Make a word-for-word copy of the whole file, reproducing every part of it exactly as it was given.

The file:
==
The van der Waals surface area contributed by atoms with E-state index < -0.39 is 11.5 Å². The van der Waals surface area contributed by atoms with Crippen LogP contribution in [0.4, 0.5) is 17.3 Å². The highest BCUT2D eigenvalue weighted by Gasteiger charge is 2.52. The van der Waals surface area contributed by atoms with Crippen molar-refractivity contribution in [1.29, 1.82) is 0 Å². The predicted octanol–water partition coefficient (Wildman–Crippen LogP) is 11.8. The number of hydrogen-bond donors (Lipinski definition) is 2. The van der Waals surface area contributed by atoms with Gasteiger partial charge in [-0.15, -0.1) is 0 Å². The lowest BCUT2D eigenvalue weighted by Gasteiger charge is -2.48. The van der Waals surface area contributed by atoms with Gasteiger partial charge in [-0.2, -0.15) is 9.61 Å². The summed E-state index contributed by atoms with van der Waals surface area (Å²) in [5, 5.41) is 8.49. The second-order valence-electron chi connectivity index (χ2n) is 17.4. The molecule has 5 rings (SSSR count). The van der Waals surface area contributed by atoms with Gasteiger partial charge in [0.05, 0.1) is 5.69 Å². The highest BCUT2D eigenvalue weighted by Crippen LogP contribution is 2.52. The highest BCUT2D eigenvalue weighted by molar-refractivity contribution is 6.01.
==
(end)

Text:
The van der Waals surface area contributed by atoms with E-state index < -0.39 is 11.5 Å². The van der Waals surface area contributed by atoms with Crippen LogP contribution in [0.4, 0.5) is 17.3 Å². The highest BCUT2D eigenvalue weighted by Gasteiger charge is 2.52. The van der Waals surface area contributed by atoms with Crippen molar-refractivity contribution in [1.29, 1.82) is 0 Å². The predicted octanol–water partition coefficient (Wildman–Crippen LogP) is 11.8. The number of hydrogen-bond donors (Lipinski definition) is 2. The van der Waals surface area contributed by atoms with Gasteiger partial charge in [-0.15, -0.1) is 0 Å². The lowest BCUT2D eigenvalue weighted by Gasteiger charge is -2.48. The van der Waals surface area contributed by atoms with Gasteiger partial charge in [-0.2, -0.15) is 9.61 Å². The summed E-state index contributed by atoms with van der Waals surface area (Å²) in [5, 5.41) is 8.49. The second-order valence-electron chi connectivity index (χ2n) is 17.4. The molecule has 5 rings (SSSR count). The van der Waals surface area contributed by atoms with Gasteiger partial charge in [0.05, 0.1) is 5.69 Å². The highest BCUT2D eigenvalue weighted by Crippen LogP contribution is 2.52. The highest BCUT2D eigenvalue weighted by molar-refractivity contribution is 6.01.